In December, I posted a handful of photos from the day we spent rambling around Quebec City, and I have just a few more to share. The 400-year-old city is divided into two parts, an upper, walled portion (Upper Town, called Haute-Ville in French) and a lower section (Lower Town, called Basse-Ville in French) that is level with the St. Lawrence River. The pictures in the first blog post were taken in Upper Town, but I enjoyed Lower-Town even more. It felt the more like a European City with its narrow streets and cobblestone squares.
The photo below shows the view of Lower Town from Upper Town. The picture above was taken in Lower Town and looks up at Upper Town and the Fairmont Le Chateau Frontenac.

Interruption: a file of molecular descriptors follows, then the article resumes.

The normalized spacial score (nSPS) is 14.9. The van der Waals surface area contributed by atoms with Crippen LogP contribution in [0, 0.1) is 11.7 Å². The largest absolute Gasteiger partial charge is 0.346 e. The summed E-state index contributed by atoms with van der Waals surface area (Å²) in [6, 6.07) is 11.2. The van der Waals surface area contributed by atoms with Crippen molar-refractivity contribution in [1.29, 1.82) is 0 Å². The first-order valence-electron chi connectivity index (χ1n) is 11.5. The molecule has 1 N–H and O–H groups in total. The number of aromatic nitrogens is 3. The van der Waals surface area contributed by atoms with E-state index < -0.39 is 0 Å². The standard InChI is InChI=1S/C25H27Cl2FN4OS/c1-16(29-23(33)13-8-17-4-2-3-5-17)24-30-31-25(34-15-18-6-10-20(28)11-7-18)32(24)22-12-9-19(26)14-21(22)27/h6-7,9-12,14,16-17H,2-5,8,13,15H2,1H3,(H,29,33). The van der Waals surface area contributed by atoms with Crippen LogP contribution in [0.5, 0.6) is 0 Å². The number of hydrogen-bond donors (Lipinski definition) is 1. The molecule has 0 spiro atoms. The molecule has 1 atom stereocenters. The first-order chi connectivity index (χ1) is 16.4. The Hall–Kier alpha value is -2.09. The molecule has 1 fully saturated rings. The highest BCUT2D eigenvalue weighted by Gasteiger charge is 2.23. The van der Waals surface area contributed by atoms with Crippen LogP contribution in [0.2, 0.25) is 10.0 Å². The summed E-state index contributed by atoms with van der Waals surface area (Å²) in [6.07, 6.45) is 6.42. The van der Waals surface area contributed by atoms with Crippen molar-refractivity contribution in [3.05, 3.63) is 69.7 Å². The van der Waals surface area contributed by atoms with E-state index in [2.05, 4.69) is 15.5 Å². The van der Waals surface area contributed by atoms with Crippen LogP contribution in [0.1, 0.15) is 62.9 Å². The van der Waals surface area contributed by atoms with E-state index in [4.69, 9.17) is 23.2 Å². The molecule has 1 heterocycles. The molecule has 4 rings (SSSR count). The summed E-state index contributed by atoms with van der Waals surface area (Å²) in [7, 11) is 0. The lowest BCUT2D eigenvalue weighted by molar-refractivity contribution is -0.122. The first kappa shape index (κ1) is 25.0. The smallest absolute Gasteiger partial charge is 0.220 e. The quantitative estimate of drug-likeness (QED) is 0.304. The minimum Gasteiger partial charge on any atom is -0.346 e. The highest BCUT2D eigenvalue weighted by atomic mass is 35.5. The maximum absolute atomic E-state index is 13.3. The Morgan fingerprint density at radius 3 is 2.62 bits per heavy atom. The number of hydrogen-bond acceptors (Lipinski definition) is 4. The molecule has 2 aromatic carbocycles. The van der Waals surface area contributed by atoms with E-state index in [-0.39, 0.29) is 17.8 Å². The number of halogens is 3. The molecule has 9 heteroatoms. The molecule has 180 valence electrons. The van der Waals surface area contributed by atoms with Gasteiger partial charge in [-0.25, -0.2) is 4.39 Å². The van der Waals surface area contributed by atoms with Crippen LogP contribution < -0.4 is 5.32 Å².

Within Lower Town is a section called Quartier Petit Champlain. Named after Samuel de Champlain, the French explorer who founded Quebec City in 1608, Quartier Petit Champlain is considered the oldest commercial district in North America. Although small, it’s a great place for tourists to wander around because of its many shops, restaurants, and art galleries.